Our latest venture in the realms of "new medications used to actually "fight" against the issues such as a  ( Rutiuxan, Simppm]

Biosimilars -
also known as follow-on biologics are biologic medical products whose active drug substance is made by a living organism or derived from a living organism by means of recombinant DNA or controlled gene expression methods.
Biosimilars (or follow-on biologics) are terms used to describe officially approved subsequent versions of innovator biopharmaceutical products made by a different sponsor following patent and exclusivity expiry on the innovator product.[1] Biosimilars are also referred to as subsequent entry biologics (SEBs) in Canada.[2] Reference to the innovator product is an integral component of the approval.




More to come .....
I realize that I have not gotten the time I wanted lately to begin putting more information into my blog! So, I decided to do some of that this morning. I dislike having to say a page or site is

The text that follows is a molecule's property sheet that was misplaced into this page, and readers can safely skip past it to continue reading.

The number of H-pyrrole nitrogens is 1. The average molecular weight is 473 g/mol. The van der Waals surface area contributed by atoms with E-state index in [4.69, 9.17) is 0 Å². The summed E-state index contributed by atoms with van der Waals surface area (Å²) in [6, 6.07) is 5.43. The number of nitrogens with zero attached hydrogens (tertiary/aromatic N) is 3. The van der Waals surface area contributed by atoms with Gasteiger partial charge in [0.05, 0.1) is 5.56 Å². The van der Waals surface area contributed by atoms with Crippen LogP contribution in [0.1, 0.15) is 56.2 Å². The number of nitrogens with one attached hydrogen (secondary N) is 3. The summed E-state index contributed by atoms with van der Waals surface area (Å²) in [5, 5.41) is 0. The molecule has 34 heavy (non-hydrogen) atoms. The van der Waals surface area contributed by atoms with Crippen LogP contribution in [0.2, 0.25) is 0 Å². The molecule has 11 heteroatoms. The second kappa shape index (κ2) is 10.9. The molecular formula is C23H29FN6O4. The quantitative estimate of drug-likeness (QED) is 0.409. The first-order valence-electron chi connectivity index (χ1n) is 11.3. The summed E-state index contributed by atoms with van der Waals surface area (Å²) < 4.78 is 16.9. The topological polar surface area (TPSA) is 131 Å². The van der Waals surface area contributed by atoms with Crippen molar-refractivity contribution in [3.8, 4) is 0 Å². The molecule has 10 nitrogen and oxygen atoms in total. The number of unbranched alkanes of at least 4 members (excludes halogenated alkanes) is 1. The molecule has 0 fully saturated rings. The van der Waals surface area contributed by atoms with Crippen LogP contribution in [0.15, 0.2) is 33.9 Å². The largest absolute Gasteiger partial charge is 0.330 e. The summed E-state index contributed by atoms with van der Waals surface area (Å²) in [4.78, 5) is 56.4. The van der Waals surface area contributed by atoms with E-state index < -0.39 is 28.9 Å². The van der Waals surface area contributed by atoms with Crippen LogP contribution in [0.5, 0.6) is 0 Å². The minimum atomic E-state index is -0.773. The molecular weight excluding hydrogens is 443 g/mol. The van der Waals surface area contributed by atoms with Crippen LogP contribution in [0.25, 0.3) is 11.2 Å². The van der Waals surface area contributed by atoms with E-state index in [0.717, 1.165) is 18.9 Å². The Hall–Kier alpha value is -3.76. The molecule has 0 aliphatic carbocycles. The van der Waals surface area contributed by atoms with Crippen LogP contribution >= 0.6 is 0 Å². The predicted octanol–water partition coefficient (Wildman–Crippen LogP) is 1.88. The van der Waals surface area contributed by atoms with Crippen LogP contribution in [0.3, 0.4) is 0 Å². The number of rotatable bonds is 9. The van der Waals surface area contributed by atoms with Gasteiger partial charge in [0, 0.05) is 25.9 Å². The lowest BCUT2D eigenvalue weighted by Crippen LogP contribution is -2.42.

"under construction".  For now, since I have not decided exactly how to go about "listing" the medications, their names, generic names if they have one, what they are used for in the role of Autoimmune Arthritic and the other many autoimmune illnesses that we seem to be inundated with now.

I will also "classify" them ( i.e. biologics for example). Then I will give a small description to go along with them.

I hope to find some advances in these types of medications since we have been so limited to just a few in all of the decades, such as Lupus. I hope to be able to include advanced and NEW medications headed for our "RA" and other AAI diseases also. 




(i.e. always CONSULT your doctor about medications, using them, or any other information you may need. I am just providing some "known" medications in order to give you some help in finding them and so forth. )